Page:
Excerpts from Jim Conrad's
Naturalist Newsletter

from the October 10, 2017 Newsletter issued from Rancho Regensis north of Valladolid, Yucatán, MÉXICO

Every season has its special flowering plants and every flowering plant has a special season when it's prettiest. Nowadays, alongside roads and trails through the woods, you often see the very handsome, head-high bush shown below:

Aphelandra scabra, leaves and flowers

A close-up of an open corolla's "mouth" is seen below:

Aphelandra scabra, corolla mouth

Notice that the corolla's top lip juts straight out, that the pollen-receiving stigma extends just a tiny bit beyond that lip, and that four stamens with red anthers are held close against the lip. Such a strongly 2-lipped, or bilaterally symmetrical, corolla narrows down quite a bit the number of plant families we might have here. The possibilities are narrowed even more by what's shown below:

Aphelandra scabra, inflorescence bracts and styles

In the bottom half of that picture you see where pollinated flowers have dropped their corollas, leaving curling styles, and below where the corollas were are honey-colored, hairy, sharp-pointed bracts, or modified leaves. A conspicuous bract subtends every flower. When you see such bracts, especially in conjunction with such persistent styles, you need to think Acanthus Family, the Acanthaceae.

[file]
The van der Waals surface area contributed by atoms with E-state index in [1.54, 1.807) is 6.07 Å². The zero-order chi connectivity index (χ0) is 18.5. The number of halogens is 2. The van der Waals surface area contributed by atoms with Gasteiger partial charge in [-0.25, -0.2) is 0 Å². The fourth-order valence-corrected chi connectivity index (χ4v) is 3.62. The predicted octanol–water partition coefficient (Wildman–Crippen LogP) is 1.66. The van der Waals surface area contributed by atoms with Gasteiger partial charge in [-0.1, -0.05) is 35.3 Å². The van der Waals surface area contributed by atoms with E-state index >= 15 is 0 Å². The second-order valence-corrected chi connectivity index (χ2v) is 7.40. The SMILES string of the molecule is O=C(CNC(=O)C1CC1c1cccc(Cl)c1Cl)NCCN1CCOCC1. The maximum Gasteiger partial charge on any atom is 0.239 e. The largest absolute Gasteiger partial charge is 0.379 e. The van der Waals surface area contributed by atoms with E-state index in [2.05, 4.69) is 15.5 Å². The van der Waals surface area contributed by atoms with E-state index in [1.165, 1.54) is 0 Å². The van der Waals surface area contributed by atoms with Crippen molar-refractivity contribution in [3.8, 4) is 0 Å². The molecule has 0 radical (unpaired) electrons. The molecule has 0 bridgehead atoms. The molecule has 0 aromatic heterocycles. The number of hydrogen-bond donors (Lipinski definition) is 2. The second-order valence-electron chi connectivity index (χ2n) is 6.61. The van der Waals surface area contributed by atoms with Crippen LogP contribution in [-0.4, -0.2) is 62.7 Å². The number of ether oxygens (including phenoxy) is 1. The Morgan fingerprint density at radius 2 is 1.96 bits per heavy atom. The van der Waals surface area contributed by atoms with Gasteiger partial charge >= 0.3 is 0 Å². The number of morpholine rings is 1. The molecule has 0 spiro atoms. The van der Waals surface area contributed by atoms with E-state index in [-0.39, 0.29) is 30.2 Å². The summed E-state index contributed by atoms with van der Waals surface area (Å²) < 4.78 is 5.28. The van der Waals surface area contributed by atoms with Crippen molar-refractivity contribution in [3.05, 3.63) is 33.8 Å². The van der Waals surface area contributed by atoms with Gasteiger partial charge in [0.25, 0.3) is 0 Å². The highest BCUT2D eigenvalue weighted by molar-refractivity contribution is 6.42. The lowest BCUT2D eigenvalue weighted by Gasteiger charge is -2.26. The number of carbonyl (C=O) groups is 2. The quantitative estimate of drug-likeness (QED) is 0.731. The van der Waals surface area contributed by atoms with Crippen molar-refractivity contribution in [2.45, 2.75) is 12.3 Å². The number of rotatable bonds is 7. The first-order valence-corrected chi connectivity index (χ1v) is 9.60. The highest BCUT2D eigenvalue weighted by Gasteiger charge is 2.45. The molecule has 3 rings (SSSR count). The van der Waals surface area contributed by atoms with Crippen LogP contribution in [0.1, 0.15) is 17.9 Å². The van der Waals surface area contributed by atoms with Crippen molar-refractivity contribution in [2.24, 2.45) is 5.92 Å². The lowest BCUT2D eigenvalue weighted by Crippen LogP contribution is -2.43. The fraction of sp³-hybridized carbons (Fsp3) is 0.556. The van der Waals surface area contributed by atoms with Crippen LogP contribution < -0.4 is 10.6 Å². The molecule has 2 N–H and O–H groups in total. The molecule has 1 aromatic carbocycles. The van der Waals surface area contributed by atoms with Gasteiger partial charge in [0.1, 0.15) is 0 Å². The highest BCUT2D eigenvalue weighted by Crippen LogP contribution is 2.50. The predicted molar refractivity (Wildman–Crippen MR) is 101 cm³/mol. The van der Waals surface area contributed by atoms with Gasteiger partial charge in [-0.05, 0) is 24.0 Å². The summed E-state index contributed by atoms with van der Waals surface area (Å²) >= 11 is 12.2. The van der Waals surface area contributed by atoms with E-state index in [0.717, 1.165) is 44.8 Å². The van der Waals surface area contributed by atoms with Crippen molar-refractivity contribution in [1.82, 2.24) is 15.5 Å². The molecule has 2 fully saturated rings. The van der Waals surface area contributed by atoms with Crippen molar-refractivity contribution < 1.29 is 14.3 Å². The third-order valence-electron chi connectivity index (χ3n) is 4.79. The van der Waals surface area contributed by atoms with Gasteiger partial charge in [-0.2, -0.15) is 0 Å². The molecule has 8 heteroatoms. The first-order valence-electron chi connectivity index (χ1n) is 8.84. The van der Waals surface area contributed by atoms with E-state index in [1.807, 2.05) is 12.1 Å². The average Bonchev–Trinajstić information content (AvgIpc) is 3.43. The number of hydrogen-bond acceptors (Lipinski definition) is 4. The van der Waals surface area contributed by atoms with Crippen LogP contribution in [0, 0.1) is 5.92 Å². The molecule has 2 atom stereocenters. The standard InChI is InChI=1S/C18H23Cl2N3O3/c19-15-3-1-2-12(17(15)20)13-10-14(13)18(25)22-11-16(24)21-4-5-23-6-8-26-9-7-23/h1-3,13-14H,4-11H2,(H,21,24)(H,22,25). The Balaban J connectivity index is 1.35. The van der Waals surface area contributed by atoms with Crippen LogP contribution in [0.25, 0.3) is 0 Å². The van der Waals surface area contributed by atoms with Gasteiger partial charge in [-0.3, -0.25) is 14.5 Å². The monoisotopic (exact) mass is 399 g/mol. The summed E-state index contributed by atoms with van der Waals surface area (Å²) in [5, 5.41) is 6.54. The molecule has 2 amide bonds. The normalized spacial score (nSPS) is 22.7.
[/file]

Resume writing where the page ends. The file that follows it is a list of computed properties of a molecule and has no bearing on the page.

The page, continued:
This pretty plant is APHELANDRA SCABRA, found from southern Mexico through Central America to northern South America. In Spanish it's often called Cola de Gallo, or Rooster Tail.

One interesting feature of the flowers is that they bear nectar-producing lands. The glands are a little hard to make out in a picture, but most flowering heads bear ants supping nectar from the glands, which you can see below:

Aphelandra scabra, ants at nectaries